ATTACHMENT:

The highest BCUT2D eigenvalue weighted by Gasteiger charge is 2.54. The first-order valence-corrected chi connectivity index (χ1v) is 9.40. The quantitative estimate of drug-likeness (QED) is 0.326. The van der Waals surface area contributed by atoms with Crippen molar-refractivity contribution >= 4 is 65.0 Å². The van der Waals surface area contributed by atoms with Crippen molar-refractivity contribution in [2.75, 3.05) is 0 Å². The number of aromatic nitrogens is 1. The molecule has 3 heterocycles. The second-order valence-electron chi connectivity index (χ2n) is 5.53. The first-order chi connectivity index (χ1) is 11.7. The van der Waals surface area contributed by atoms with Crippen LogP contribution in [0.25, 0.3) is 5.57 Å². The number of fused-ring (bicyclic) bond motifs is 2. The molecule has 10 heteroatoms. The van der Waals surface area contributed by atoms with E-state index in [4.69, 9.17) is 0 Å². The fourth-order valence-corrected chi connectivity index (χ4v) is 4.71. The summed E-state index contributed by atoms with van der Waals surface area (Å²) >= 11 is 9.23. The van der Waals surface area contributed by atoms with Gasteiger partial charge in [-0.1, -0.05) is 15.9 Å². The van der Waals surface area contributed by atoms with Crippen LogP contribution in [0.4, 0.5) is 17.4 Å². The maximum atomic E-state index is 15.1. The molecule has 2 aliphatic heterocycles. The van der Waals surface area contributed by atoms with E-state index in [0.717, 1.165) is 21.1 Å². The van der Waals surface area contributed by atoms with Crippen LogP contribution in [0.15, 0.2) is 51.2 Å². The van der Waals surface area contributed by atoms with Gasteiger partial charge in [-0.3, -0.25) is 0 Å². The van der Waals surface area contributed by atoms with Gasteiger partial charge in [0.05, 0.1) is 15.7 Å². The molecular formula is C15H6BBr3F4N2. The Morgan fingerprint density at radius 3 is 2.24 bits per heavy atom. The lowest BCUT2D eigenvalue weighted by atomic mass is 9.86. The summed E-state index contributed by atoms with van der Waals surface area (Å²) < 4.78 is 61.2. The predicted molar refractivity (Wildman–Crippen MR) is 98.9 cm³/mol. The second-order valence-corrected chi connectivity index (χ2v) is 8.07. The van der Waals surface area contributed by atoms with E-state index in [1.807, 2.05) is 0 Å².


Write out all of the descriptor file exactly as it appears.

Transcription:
The highest BCUT2D eigenvalue weighted by Gasteiger charge is 2.54. The first-order valence-corrected chi connectivity index (χ1v) is 9.40. The quantitative estimate of drug-likeness (QED) is 0.326. The van der Waals surface area contributed by atoms with Crippen molar-refractivity contribution >= 4 is 65.0 Å². The van der Waals surface area contributed by atoms with Crippen molar-refractivity contribution in [2.75, 3.05) is 0 Å². The number of aromatic nitrogens is 1. The molecule has 3 heterocycles. The second-order valence-electron chi connectivity index (χ2n) is 5.53. The first-order chi connectivity index (χ1) is 11.7. The van der Waals surface area contributed by atoms with Crippen LogP contribution in [0.25, 0.3) is 5.57 Å². The number of fused-ring (bicyclic) bond motifs is 2. The molecule has 10 heteroatoms. The van der Waals surface area contributed by atoms with E-state index in [4.69, 9.17) is 0 Å². The fourth-order valence-corrected chi connectivity index (χ4v) is 4.71. The summed E-state index contributed by atoms with van der Waals surface area (Å²) >= 11 is 9.23. The van der Waals surface area contributed by atoms with Gasteiger partial charge in [-0.1, -0.05) is 15.9 Å². The van der Waals surface area contributed by atoms with Crippen LogP contribution in [0.4, 0.5) is 17.4 Å². The maximum atomic E-state index is 15.1. The molecule has 2 aliphatic heterocycles. The van der Waals surface area contributed by atoms with E-state index in [0.717, 1.165) is 21.1 Å². The van der Waals surface area contributed by atoms with Crippen LogP contribution in [0.15, 0.2) is 51.2 Å². The van der Waals surface area contributed by atoms with Gasteiger partial charge in [-0.3, -0.25) is 0 Å². The van der Waals surface area contributed by atoms with Gasteiger partial charge in [0.05, 0.1) is 15.7 Å². The molecular formula is C15H6BBr3F4N2. The Morgan fingerprint density at radius 3 is 2.24 bits per heavy atom. The lowest BCUT2D eigenvalue weighted by atomic mass is 9.86. The summed E-state index contributed by atoms with van der Waals surface area (Å²) < 4.78 is 61.2. The predicted molar refractivity (Wildman–Crippen MR) is 98.9 cm³/mol. The second-order valence-corrected chi connectivity index (χ2v) is 8.07. The van der Waals surface area contributed by atoms with E-state index in [1.807, 2.05) is 0 Å².